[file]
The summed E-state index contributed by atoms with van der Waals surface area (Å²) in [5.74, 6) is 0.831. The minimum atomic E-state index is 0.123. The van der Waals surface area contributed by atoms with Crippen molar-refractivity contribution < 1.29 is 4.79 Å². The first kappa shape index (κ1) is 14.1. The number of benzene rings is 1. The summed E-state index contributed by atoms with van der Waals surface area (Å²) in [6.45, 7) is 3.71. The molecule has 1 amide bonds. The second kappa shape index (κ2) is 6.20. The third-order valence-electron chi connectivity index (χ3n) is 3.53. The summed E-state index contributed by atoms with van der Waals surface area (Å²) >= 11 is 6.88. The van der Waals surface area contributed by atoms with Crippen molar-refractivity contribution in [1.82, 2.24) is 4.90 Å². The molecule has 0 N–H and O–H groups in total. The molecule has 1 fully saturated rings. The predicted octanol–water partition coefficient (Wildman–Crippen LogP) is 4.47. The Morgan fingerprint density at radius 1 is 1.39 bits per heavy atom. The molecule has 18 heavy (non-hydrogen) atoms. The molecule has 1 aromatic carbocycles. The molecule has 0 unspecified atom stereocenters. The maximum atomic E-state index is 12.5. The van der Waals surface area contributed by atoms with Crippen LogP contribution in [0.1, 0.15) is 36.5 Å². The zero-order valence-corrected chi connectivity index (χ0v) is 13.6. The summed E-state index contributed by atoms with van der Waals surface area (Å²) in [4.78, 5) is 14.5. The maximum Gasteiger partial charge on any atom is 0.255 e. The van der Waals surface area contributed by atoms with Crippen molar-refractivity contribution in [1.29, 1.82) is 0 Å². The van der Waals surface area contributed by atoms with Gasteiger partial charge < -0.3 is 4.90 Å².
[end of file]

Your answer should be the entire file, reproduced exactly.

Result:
The summed E-state index contributed by atoms with van der Waals surface area (Å²) in [5.74, 6) is 0.831. The minimum atomic E-state index is 0.123. The van der Waals surface area contributed by atoms with Crippen molar-refractivity contribution < 1.29 is 4.79 Å². The first kappa shape index (κ1) is 14.1. The number of benzene rings is 1. The summed E-state index contributed by atoms with van der Waals surface area (Å²) in [6.45, 7) is 3.71. The molecule has 1 amide bonds. The second kappa shape index (κ2) is 6.20. The third-order valence-electron chi connectivity index (χ3n) is 3.53. The summed E-state index contributed by atoms with van der Waals surface area (Å²) >= 11 is 6.88. The van der Waals surface area contributed by atoms with Crippen molar-refractivity contribution in [1.82, 2.24) is 4.90 Å². The molecule has 0 N–H and O–H groups in total. The molecule has 1 fully saturated rings. The predicted octanol–water partition coefficient (Wildman–Crippen LogP) is 4.47. The Morgan fingerprint density at radius 1 is 1.39 bits per heavy atom. The molecule has 18 heavy (non-hydrogen) atoms. The molecule has 1 aromatic carbocycles. The molecule has 0 unspecified atom stereocenters. The maximum atomic E-state index is 12.5. The van der Waals surface area contributed by atoms with Crippen LogP contribution in [0.1, 0.15) is 36.5 Å². The zero-order valence-corrected chi connectivity index (χ0v) is 13.6. The summed E-state index contributed by atoms with van der Waals surface area (Å²) in [4.78, 5) is 14.5. The maximum Gasteiger partial charge on any atom is 0.255 e. The van der Waals surface area contributed by atoms with Crippen molar-refractivity contribution in [1.29, 1.82) is 0 Å². The van der Waals surface area contributed by atoms with Gasteiger partial charge < -0.3 is 4.90 Å².